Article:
Indiana Solar’s Koch Problem

Why can’t Indiana adopt smarter home solar policies like its neighbors Illinois or Ohio? The short answer is that there are too many obstacles standing in the way of the inevitable.

“If you put solar energy and coal power on a level playing field, solar emerges as a clear winner,” explained Purdue University economics professor Wally Tyner, whose new Energy Policy study found homeowners had only a 50 percent chance of saving money by supplanting their standard grid electricity with solar, whereas farms boasted 92 percent. “Many more homes in this state would have it.”

Since 95 percent of Indiana’s power comes from cheap coal, and even coal companies can deduct solar investments from their revenues using tax depreciation, homeowners who can do no such thing are sitting at an obvious disadvantage, according to Tyner’s study (PDF). Throw in legislative disincentives like House Bill 1320 — whose legalese “may authorize an electricity supplier to establish certain tariffs, rates and charges, and credits with respect to the acquisition of electricity from a customer that uses distributed generation” — and they’re obviously fighting from behind in a war with one shiny winner.

House Bill 1320 is authored by Republican congressman Eric Allan Koch, an infamous last name for anyone paying attention to the petrochemical multinational Koch Industries, whose patriarchs David and Charles have notoriously used their significant money and influence to hinder the inevitable rise of renewable energy. Through front groups like the American Legislative Action Council (ALEC) and The Heartland Institute, Koch Industries has a long history of attacking renewable energy standards; HB 1320’s solar taxes for distributed generation pioneers is just the latest flavor of the month.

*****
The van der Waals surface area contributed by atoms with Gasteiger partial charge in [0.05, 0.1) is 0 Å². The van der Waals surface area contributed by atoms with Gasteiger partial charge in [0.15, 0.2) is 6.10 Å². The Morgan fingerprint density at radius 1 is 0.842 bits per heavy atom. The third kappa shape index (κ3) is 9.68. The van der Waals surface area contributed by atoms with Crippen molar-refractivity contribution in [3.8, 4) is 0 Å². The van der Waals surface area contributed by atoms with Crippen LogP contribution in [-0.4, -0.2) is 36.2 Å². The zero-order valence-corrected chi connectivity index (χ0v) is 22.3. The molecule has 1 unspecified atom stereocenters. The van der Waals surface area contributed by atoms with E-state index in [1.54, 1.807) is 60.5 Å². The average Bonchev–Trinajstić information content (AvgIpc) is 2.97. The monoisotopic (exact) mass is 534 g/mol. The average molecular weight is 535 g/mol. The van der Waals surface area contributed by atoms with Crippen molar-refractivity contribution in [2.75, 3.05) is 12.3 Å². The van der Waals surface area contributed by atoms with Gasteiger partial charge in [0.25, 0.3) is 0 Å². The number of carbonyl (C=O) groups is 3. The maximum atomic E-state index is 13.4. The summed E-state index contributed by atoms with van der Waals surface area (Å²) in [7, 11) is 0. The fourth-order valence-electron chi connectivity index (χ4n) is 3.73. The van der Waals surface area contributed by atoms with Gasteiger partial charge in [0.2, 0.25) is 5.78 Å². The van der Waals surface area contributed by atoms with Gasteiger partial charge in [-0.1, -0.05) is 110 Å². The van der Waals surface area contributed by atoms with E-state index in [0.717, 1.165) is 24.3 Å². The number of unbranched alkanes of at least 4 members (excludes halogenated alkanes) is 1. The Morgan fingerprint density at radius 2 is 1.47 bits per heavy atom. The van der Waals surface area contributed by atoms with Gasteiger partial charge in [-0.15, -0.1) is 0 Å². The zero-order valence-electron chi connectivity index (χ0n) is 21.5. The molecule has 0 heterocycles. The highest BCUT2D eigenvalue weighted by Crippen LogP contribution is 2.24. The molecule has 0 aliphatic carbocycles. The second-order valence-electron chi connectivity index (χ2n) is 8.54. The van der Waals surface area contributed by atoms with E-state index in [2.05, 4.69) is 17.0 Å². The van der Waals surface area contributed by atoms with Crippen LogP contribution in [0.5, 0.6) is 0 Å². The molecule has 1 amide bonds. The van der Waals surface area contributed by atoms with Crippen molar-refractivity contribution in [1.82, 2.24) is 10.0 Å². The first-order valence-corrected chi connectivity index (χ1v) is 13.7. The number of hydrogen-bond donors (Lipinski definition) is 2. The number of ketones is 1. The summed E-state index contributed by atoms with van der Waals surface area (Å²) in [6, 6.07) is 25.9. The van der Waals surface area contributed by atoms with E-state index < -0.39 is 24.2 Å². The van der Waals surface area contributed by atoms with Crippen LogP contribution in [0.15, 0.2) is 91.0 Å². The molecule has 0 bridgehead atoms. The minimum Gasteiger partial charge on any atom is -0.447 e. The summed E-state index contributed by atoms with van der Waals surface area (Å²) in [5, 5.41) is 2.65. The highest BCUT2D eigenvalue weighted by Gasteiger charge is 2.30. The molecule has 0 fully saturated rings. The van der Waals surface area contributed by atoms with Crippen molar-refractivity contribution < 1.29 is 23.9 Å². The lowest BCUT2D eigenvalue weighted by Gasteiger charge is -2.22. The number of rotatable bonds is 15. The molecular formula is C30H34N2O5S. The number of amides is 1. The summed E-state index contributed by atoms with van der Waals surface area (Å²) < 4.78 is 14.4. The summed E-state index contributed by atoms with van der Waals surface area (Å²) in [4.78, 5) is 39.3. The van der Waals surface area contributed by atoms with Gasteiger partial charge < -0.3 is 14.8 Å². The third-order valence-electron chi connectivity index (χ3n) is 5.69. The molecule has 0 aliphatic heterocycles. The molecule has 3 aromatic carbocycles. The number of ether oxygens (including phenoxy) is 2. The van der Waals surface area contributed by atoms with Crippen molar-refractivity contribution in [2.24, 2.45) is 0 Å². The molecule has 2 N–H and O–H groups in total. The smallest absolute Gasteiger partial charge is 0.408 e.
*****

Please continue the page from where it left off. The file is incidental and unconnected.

“It seems to manipulate the competitive landscape by shifting advantage to the state monopoly, as opposed to creating an environment for fair competition from independents and startups,” Kokomo, Indiana solar installer and designer Chris Rohaly explained in a Public News Service report on HB 1320. “Indiana has not been a state that has traditionally supported renewable energy,” added Evansville’s Morton Solar owner Brad Morton in the same report. “When you compare Indiana to other states, we’re very far behind.”

140220-kochIt certainly doesn’t help Indiana to have a Republican named Koch piloting its punitive renewable energy legislation. Even my quick call to Koch’s office asking if Eric is related to Charles and David Koch led to a Kafkaesque trip. At first, a representative said they were of no relation, then minutes later said she didn’t know, then said she’d get back to me, then asked me why it would matter, at all, if a politician named Koch, who is creating unnecessary tariffs for solar-staved Indiana, is related to petrochemical patriarchs of the same name who are making a nice career of sidelining renewable energy. The fact that Eric Koch’s resume explains he was the chair of Indiana’s Utilities and Energy Committee, sat on its Statutory Committee on Ethics, is an ALEC member, a Heartland Institute board member and more evidently is enough of a disclosure for his office.

But it doesn’t matter whether Koch comes clean, because the facts are what they are. it’s not for nothing that Solar Power Rocks gave Indiana a crappy report card: From a “voluntary” Renewable Portfolio Standard and a lack of rebates and tax credits, the Hoosier State is sucking at solar. After creating 1,000 solar jobs in 2013, Indiana lost 100 in 2014, a clear downward spiral.

But it’s not anything a level political and economic playing field, as well as an also inevitable price on carbon, can’t fix, and quick.

“Depreciation and carbon tax are not current policy,” Tyner’s Purdue University study concluded. “If either is added, the likelihood of solar being economic increases to around 90 percent. If both are added, solar has about a 100 percent chance of being preferable to grid electricity.”

This article appeared at Solar Energy